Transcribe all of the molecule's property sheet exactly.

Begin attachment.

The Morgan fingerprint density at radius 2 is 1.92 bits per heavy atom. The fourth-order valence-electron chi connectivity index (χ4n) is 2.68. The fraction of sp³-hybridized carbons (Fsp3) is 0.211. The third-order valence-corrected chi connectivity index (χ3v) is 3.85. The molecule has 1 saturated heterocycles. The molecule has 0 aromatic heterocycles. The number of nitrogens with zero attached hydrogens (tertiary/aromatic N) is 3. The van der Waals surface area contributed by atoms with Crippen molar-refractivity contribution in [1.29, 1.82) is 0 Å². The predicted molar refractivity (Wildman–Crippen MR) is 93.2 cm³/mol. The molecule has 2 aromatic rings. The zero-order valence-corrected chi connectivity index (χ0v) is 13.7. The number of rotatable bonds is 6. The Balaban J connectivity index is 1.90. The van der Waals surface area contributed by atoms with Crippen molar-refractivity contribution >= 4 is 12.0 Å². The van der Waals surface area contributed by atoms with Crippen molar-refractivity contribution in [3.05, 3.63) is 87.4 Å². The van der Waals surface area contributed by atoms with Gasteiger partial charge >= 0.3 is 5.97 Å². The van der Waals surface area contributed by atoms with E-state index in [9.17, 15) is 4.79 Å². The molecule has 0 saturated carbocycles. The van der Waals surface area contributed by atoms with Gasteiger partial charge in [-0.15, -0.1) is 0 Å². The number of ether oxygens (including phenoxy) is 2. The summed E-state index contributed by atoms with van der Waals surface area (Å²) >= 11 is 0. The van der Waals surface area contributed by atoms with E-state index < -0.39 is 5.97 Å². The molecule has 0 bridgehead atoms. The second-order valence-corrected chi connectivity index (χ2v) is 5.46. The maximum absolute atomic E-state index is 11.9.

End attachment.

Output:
The Morgan fingerprint density at radius 2 is 1.92 bits per heavy atom. The fourth-order valence-electron chi connectivity index (χ4n) is 2.68. The fraction of sp³-hybridized carbons (Fsp3) is 0.211. The third-order valence-corrected chi connectivity index (χ3v) is 3.85. The molecule has 1 saturated heterocycles. The molecule has 0 aromatic heterocycles. The number of nitrogens with zero attached hydrogens (tertiary/aromatic N) is 3. The van der Waals surface area contributed by atoms with Crippen molar-refractivity contribution in [1.29, 1.82) is 0 Å². The predicted molar refractivity (Wildman–Crippen MR) is 93.2 cm³/mol. The molecule has 2 aromatic rings. The zero-order valence-corrected chi connectivity index (χ0v) is 13.7. The number of rotatable bonds is 6. The Balaban J connectivity index is 1.90. The van der Waals surface area contributed by atoms with Crippen molar-refractivity contribution >= 4 is 12.0 Å². The van der Waals surface area contributed by atoms with Crippen molar-refractivity contribution in [3.05, 3.63) is 87.4 Å². The van der Waals surface area contributed by atoms with Gasteiger partial charge >= 0.3 is 5.97 Å². The van der Waals surface area contributed by atoms with E-state index in [9.17, 15) is 4.79 Å². The molecule has 0 saturated carbocycles. The van der Waals surface area contributed by atoms with Gasteiger partial charge in [-0.15, -0.1) is 0 Å². The number of ether oxygens (including phenoxy) is 2. The summed E-state index contributed by atoms with van der Waals surface area (Å²) >= 11 is 0. The van der Waals surface area contributed by atoms with E-state index < -0.39 is 5.97 Å². The molecule has 0 bridgehead atoms. The second-order valence-corrected chi connectivity index (χ2v) is 5.46. The maximum absolute atomic E-state index is 11.9.